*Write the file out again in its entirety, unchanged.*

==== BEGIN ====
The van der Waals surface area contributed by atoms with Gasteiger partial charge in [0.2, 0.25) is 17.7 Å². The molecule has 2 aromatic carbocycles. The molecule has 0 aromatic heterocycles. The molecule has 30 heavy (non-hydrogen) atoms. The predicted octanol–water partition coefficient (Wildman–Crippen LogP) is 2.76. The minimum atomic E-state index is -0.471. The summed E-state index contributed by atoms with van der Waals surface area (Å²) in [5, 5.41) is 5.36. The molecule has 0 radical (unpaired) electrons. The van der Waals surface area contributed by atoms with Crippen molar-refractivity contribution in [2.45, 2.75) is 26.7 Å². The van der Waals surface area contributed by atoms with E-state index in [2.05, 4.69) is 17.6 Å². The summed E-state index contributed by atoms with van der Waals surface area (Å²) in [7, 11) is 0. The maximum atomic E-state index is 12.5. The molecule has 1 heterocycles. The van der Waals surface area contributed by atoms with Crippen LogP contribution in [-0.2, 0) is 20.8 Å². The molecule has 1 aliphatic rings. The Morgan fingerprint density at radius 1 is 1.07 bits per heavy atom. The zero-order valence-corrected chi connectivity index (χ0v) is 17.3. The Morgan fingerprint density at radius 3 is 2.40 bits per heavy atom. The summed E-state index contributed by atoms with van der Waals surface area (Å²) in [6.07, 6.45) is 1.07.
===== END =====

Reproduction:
The van der Waals surface area contributed by atoms with Gasteiger partial charge in [0.2, 0.25) is 17.7 Å². The molecule has 2 aromatic carbocycles. The molecule has 0 aromatic heterocycles. The molecule has 30 heavy (non-hydrogen) atoms. The predicted octanol–water partition coefficient (Wildman–Crippen LogP) is 2.76. The minimum atomic E-state index is -0.471. The summed E-state index contributed by atoms with van der Waals surface area (Å²) in [5, 5.41) is 5.36. The molecule has 0 radical (unpaired) electrons. The van der Waals surface area contributed by atoms with Crippen molar-refractivity contribution in [2.45, 2.75) is 26.7 Å². The van der Waals surface area contributed by atoms with E-state index in [2.05, 4.69) is 17.6 Å². The summed E-state index contributed by atoms with van der Waals surface area (Å²) in [7, 11) is 0. The maximum atomic E-state index is 12.5. The molecule has 1 heterocycles. The van der Waals surface area contributed by atoms with Crippen LogP contribution in [-0.2, 0) is 20.8 Å². The molecule has 1 aliphatic rings. The Morgan fingerprint density at radius 1 is 1.07 bits per heavy atom. The zero-order valence-corrected chi connectivity index (χ0v) is 17.3. The Morgan fingerprint density at radius 3 is 2.40 bits per heavy atom. The summed E-state index contributed by atoms with van der Waals surface area (Å²) in [6.07, 6.45) is 1.07.